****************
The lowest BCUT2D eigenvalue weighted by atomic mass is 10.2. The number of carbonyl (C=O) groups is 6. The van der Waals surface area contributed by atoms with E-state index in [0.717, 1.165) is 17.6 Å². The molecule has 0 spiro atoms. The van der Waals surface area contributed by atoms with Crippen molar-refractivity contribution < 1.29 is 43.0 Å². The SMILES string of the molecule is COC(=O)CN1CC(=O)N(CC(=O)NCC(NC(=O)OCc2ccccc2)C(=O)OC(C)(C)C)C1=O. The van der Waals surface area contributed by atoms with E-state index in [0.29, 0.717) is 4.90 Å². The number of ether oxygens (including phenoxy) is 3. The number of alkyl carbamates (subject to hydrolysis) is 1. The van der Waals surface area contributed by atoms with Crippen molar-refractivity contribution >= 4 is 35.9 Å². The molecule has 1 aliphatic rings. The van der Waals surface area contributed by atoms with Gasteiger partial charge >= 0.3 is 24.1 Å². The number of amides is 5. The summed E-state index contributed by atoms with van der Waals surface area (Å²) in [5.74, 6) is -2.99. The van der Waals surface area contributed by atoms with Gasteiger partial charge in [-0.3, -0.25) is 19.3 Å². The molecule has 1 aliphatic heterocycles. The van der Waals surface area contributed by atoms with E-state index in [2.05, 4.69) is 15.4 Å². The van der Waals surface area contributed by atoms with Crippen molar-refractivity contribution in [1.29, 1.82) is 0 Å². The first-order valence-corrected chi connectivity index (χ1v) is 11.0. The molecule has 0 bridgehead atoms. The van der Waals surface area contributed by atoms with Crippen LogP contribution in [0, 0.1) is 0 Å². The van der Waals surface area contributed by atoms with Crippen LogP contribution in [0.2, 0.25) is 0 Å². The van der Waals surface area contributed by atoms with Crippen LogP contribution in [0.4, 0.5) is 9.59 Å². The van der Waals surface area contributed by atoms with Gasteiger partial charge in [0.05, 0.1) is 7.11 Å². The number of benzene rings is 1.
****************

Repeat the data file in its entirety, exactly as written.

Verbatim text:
The lowest BCUT2D eigenvalue weighted by atomic mass is 10.2. The number of carbonyl (C=O) groups is 6. The van der Waals surface area contributed by atoms with E-state index in [0.717, 1.165) is 17.6 Å². The molecule has 0 spiro atoms. The van der Waals surface area contributed by atoms with Crippen molar-refractivity contribution < 1.29 is 43.0 Å². The SMILES string of the molecule is COC(=O)CN1CC(=O)N(CC(=O)NCC(NC(=O)OCc2ccccc2)C(=O)OC(C)(C)C)C1=O. The van der Waals surface area contributed by atoms with E-state index in [0.29, 0.717) is 4.90 Å². The number of ether oxygens (including phenoxy) is 3. The number of alkyl carbamates (subject to hydrolysis) is 1. The van der Waals surface area contributed by atoms with Crippen molar-refractivity contribution >= 4 is 35.9 Å². The molecule has 1 aliphatic rings. The van der Waals surface area contributed by atoms with Gasteiger partial charge >= 0.3 is 24.1 Å². The number of amides is 5. The summed E-state index contributed by atoms with van der Waals surface area (Å²) in [5.74, 6) is -2.99. The van der Waals surface area contributed by atoms with Gasteiger partial charge in [-0.3, -0.25) is 19.3 Å². The molecule has 1 aliphatic heterocycles. The van der Waals surface area contributed by atoms with E-state index in [2.05, 4.69) is 15.4 Å². The van der Waals surface area contributed by atoms with Crippen molar-refractivity contribution in [1.29, 1.82) is 0 Å². The first-order valence-corrected chi connectivity index (χ1v) is 11.0. The molecule has 0 bridgehead atoms. The van der Waals surface area contributed by atoms with Crippen LogP contribution in [0, 0.1) is 0 Å². The van der Waals surface area contributed by atoms with Crippen LogP contribution in [0.2, 0.25) is 0 Å². The van der Waals surface area contributed by atoms with Crippen LogP contribution in [0.4, 0.5) is 9.59 Å². The van der Waals surface area contributed by atoms with Gasteiger partial charge in [0.05, 0.1) is 7.11 Å². The number of benzene rings is 1.